Stephen Strittmatter, MD, PhD
Stephen M. Strittmatter, M.D., Ph.D., was born in St. Louis, MO and earned his undergraduate degree from Harvard College, summa cum laude. He completed M.D. and Ph.D. training at Johns Hopkins in 1986 with mentorship from Solomon H. Snyder, M.D. He then moved to Massachusetts General Hospital for a medical internship and an Adult Neurology residency. While at MGH, he worked as a Research Fellow with Mark Fishman, M.D. exploring the molecular basis of axonal guidance. He joined the faculty of Yale University in 1993. He currently holds the Vincent Coates Professorship of Neurology at Yale and is a Founding Director of the Yale Cellular Neuroscience, Neurodegeneration and Repair Interdepartmental Program.
Over 20 years, his work has contributed to defining a molecular basis for axonal guidance during development and neural repair after adult injury. Dr. Strittmatter identified the axon growth inhibitor, Nogo, as well as an axonal receptor for Nogo and MAG. He has demonstrated the role of this pathway in limiting recovery from spinal cord injury and stroke, with therapeutic implications. His laboratory is particularly interested in the interplay between endogenous plasticity and recovery from injury.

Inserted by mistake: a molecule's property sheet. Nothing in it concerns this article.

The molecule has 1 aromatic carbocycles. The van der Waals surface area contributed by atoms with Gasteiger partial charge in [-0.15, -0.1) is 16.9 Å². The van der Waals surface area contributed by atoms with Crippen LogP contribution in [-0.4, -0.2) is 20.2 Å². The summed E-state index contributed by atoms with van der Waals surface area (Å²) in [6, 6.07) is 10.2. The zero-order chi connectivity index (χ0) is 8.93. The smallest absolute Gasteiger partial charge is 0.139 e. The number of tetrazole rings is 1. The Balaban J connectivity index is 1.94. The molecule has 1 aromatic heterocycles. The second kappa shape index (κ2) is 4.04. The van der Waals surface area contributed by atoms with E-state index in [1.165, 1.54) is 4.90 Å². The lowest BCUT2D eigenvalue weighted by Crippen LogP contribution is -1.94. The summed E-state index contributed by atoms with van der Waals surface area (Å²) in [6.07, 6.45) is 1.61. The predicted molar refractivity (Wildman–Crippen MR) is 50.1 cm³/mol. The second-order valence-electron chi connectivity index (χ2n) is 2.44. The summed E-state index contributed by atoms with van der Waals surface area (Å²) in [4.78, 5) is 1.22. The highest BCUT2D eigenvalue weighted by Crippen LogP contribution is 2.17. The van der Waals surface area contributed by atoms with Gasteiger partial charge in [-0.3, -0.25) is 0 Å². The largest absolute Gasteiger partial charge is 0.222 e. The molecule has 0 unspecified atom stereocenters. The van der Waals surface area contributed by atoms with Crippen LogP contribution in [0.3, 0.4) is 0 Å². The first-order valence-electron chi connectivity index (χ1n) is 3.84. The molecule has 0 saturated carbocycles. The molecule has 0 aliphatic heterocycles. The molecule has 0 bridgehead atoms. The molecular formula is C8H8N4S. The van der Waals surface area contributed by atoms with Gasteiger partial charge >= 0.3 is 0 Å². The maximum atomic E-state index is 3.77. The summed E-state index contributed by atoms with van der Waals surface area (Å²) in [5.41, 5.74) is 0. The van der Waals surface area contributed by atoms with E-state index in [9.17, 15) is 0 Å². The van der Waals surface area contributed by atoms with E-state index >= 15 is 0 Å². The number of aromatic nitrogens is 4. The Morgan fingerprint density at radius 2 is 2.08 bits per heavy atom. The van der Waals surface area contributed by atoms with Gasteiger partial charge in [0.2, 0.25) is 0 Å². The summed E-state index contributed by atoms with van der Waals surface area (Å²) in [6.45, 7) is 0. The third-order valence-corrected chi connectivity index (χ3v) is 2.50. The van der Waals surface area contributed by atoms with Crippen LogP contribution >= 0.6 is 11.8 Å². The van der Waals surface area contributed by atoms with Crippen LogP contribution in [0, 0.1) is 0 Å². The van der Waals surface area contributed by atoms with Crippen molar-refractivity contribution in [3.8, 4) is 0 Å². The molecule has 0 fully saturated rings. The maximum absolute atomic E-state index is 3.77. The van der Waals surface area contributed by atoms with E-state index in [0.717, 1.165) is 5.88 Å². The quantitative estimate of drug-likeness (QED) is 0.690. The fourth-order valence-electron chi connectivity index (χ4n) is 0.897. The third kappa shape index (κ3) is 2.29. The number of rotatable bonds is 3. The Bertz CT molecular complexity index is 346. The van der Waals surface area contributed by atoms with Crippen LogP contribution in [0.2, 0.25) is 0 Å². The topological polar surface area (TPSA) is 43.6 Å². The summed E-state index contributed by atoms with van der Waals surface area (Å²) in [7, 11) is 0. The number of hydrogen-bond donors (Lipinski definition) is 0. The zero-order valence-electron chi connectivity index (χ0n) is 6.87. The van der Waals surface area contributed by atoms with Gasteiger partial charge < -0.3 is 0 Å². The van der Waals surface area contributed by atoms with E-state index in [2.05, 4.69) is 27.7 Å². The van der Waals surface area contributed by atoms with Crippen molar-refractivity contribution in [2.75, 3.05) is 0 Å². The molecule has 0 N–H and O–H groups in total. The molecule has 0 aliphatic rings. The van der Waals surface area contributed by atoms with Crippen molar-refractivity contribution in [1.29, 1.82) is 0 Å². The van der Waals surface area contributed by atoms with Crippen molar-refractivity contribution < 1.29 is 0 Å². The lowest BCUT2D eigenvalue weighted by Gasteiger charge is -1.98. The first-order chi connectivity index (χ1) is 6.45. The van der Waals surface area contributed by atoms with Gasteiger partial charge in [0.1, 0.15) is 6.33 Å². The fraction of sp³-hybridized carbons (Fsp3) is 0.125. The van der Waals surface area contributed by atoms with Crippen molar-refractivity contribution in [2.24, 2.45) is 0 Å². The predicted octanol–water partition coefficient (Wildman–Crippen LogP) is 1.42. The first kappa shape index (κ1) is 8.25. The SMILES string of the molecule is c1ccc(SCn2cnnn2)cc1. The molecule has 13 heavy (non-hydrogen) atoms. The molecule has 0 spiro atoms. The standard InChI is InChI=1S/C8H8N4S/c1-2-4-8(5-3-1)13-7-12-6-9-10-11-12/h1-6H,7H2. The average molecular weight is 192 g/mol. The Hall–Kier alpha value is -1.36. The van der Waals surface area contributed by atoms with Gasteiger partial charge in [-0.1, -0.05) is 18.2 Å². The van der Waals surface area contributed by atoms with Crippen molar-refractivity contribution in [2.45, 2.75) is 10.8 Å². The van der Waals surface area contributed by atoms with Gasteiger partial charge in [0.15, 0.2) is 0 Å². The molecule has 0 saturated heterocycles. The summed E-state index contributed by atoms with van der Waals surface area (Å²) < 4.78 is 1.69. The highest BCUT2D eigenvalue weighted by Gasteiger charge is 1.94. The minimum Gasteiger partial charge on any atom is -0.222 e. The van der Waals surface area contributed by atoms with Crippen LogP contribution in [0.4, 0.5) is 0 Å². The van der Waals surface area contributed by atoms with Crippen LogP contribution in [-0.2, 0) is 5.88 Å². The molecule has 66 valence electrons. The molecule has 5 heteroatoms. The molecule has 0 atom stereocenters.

During the last 4 years, his laboratory has also explored ligand-receptor interactions in degenerative dementias. He has focused on the pathophysiological action of Amyloid-beta (Aβ) peptide oligomers in Alzheimer's disease, and on the role of secreted progranulin in frontotemporal lobar degeneration. Dr. Strittmatter has identified PrPC and Sortilin as sites for Aß and Progranulin, respectively. He utilizes receptor ligand binding assays, expression cloning, electrophysiology, genetics and mouse behavior to study these pathways.
Dr. Strittmatter’s research has been recognized by the Ameritec Award, John Merck Scholar Award, Donaghue Investigator Award, McKnight Foundation Brain and Memory Disorders Award and Senator Jacob Javits Award in the Neurosciences.